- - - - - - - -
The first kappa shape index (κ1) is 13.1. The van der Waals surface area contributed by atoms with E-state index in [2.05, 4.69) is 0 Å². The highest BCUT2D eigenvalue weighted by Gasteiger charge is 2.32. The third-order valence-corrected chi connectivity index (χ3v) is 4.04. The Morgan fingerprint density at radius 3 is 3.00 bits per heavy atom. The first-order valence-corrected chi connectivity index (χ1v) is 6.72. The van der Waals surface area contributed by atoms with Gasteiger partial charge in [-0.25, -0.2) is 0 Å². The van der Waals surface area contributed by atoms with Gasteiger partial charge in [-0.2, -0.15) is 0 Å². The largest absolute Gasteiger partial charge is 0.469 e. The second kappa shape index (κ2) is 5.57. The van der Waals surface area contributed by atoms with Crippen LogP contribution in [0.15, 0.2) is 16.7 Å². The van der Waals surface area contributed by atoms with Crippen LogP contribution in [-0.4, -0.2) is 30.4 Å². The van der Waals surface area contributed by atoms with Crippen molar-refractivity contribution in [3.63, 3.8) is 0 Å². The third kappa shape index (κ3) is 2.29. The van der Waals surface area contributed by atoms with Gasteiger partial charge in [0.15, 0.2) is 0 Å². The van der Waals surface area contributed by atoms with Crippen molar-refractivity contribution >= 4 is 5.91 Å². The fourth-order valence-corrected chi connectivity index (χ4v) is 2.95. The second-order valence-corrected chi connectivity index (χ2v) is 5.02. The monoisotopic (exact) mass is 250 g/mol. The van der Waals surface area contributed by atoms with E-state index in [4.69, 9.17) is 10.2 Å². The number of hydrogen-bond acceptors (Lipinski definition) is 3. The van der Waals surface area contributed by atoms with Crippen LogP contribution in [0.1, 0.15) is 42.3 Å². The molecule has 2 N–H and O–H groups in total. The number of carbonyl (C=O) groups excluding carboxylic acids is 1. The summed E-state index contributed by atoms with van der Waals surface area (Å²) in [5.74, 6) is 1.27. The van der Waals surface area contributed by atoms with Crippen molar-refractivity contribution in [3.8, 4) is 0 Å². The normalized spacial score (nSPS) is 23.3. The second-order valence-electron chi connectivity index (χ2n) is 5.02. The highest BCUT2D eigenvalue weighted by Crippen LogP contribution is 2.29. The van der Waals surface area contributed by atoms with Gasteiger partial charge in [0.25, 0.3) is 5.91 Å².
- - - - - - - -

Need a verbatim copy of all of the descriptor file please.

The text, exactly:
The first kappa shape index (κ1) is 13.1. The van der Waals surface area contributed by atoms with E-state index in [2.05, 4.69) is 0 Å². The highest BCUT2D eigenvalue weighted by Gasteiger charge is 2.32. The third-order valence-corrected chi connectivity index (χ3v) is 4.04. The Morgan fingerprint density at radius 3 is 3.00 bits per heavy atom. The first-order valence-corrected chi connectivity index (χ1v) is 6.72. The van der Waals surface area contributed by atoms with Gasteiger partial charge in [-0.25, -0.2) is 0 Å². The van der Waals surface area contributed by atoms with Gasteiger partial charge in [-0.2, -0.15) is 0 Å². The largest absolute Gasteiger partial charge is 0.469 e. The second kappa shape index (κ2) is 5.57. The van der Waals surface area contributed by atoms with Crippen LogP contribution in [0.15, 0.2) is 16.7 Å². The van der Waals surface area contributed by atoms with Crippen LogP contribution in [-0.4, -0.2) is 30.4 Å². The van der Waals surface area contributed by atoms with Crippen molar-refractivity contribution in [3.63, 3.8) is 0 Å². The third kappa shape index (κ3) is 2.29. The van der Waals surface area contributed by atoms with Gasteiger partial charge in [0.15, 0.2) is 0 Å². The van der Waals surface area contributed by atoms with Crippen molar-refractivity contribution >= 4 is 5.91 Å². The fourth-order valence-corrected chi connectivity index (χ4v) is 2.95. The second-order valence-corrected chi connectivity index (χ2v) is 5.02. The monoisotopic (exact) mass is 250 g/mol. The van der Waals surface area contributed by atoms with E-state index in [4.69, 9.17) is 10.2 Å². The number of hydrogen-bond acceptors (Lipinski definition) is 3. The van der Waals surface area contributed by atoms with Crippen LogP contribution in [0.1, 0.15) is 42.3 Å². The molecule has 2 N–H and O–H groups in total. The number of carbonyl (C=O) groups excluding carboxylic acids is 1. The summed E-state index contributed by atoms with van der Waals surface area (Å²) in [5.74, 6) is 1.27. The van der Waals surface area contributed by atoms with Crippen molar-refractivity contribution in [3.8, 4) is 0 Å². The normalized spacial score (nSPS) is 23.3. The second-order valence-electron chi connectivity index (χ2n) is 5.02. The highest BCUT2D eigenvalue weighted by Crippen LogP contribution is 2.29. The van der Waals surface area contributed by atoms with Gasteiger partial charge in [0.25, 0.3) is 5.91 Å².